SOA and Project Management

We’ve discussed the impact of enterprise services and Enterprise SOA on a number of occasions (in many of the links collected here and here especially).  My focus has been on complexity and how Enterprise SOA is part of the transition where “every project becomes a program”.

One of the little discussed impacts — on project managers, that is — is the increased interaction among business process experts, business users, and technical teams.  Demir Barlas has a link rich post on the SOA in SAP topic here.  I had seen some of these links before (Dennis’s post in Demir’s quote below), but Demir has pulled together other good links that serve as primers on the topic.

The impact of SOA on project management practices is alluded to in Demir’s last full paragraph:

Finally, because SOA is right at the heart of both business processes and enterprise applications, it brings together what you might call the suits and the geeks. SOA is making these disparate communities speak each other’s languages, as you can discover on SAP’s BPX forum.

In particular, project managers must dedicate more attention to their stakeholder management practices.  Many of these stakeholder groups are new to SAP projects.  As Demir notes, they don’t speak the same language.  Business and transactional users also have very different expectations about how the project should engage their time and attention.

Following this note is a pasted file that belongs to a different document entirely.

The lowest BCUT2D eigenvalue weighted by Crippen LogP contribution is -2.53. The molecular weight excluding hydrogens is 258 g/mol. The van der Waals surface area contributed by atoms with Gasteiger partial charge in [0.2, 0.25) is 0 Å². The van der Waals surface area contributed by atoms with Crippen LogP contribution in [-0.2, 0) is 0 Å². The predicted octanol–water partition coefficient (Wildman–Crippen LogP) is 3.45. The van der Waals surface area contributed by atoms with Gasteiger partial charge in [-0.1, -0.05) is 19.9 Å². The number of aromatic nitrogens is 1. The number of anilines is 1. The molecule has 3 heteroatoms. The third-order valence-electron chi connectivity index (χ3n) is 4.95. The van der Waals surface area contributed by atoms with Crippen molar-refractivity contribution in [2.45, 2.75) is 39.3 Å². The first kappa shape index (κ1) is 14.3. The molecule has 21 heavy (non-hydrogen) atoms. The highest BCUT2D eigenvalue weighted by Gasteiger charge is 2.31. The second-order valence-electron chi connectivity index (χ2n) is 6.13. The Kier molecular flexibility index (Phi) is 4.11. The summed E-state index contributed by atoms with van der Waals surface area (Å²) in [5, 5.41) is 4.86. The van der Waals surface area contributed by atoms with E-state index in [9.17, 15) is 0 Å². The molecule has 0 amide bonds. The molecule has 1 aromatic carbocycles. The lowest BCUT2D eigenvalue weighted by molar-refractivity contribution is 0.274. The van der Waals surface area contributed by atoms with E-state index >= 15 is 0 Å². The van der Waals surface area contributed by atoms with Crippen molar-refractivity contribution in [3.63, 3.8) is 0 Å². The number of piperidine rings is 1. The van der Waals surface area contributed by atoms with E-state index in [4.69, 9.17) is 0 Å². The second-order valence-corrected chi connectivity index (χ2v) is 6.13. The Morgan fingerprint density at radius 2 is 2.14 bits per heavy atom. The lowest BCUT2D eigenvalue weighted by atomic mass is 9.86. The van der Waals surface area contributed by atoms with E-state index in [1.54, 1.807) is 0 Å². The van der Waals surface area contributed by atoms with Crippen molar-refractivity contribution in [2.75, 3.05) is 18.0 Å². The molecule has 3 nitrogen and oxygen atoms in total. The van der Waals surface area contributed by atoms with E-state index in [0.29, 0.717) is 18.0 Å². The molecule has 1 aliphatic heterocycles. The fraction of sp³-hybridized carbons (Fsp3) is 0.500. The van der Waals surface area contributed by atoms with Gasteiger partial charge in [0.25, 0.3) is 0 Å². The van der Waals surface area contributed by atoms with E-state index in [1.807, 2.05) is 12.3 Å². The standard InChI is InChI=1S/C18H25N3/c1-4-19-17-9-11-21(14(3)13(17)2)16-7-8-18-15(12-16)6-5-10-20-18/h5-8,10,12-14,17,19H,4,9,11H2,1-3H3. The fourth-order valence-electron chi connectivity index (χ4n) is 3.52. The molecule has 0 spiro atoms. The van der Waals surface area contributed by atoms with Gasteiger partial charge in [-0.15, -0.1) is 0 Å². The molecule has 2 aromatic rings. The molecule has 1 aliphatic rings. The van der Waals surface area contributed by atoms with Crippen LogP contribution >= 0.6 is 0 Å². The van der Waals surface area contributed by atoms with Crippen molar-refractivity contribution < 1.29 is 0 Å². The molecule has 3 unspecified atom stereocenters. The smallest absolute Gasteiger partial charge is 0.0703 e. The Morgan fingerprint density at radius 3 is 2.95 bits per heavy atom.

Before you manage your next SAP Enterprise SOA project, take a few minutes to poke around on SDN and BPX to get a feel for the discussions.

Upgrade tips…what’s worse than a modification?

I was going through a list of upgrade tip articles collected by Demir Barlas (here) in his SAP Watch blog (here).  Most of them look unobjectionable, but one touches on a pet peeve.  Amit Jain calls them out here (original SDN post here):

6) Cloned programs — Cloned programs are customer programs copied from standard programs… [they] are coded by copying the standard program to a Z-program, having the standard includes or standard function modules.  This causes issues after the upgrade, because the standard includes or functional modules might not work with our custom code.

Clones are insidious, because developers don’t think they’re system modifications.  They’re right: they’re worse than system modifications.  I’ve never heard a compelling case for cloning.  Directly modifying the standard program — while not exactly encouraged by SAP — is a more straightforward and honest approach:

  1. There’s no more pretending that a clone isn’t a modification.   Taking standard code, modifying it, tacking on a “Z” to the name, then claiming it isn’t a modification seems disingenous.
  2. Clones hide from SAP monitoring and other system features.  In an upgrade, SPAU has features that attempt to account for mods when updating the code base.  It is much simpler to deal with mods in SPAU than by searching through the new SAP program.
  3. Clones create non-value added work.  For example, all of the dependencies to/from the cloned program have to be re-established manually during an upgrade.  Never mind the manual bookkeeping involved…
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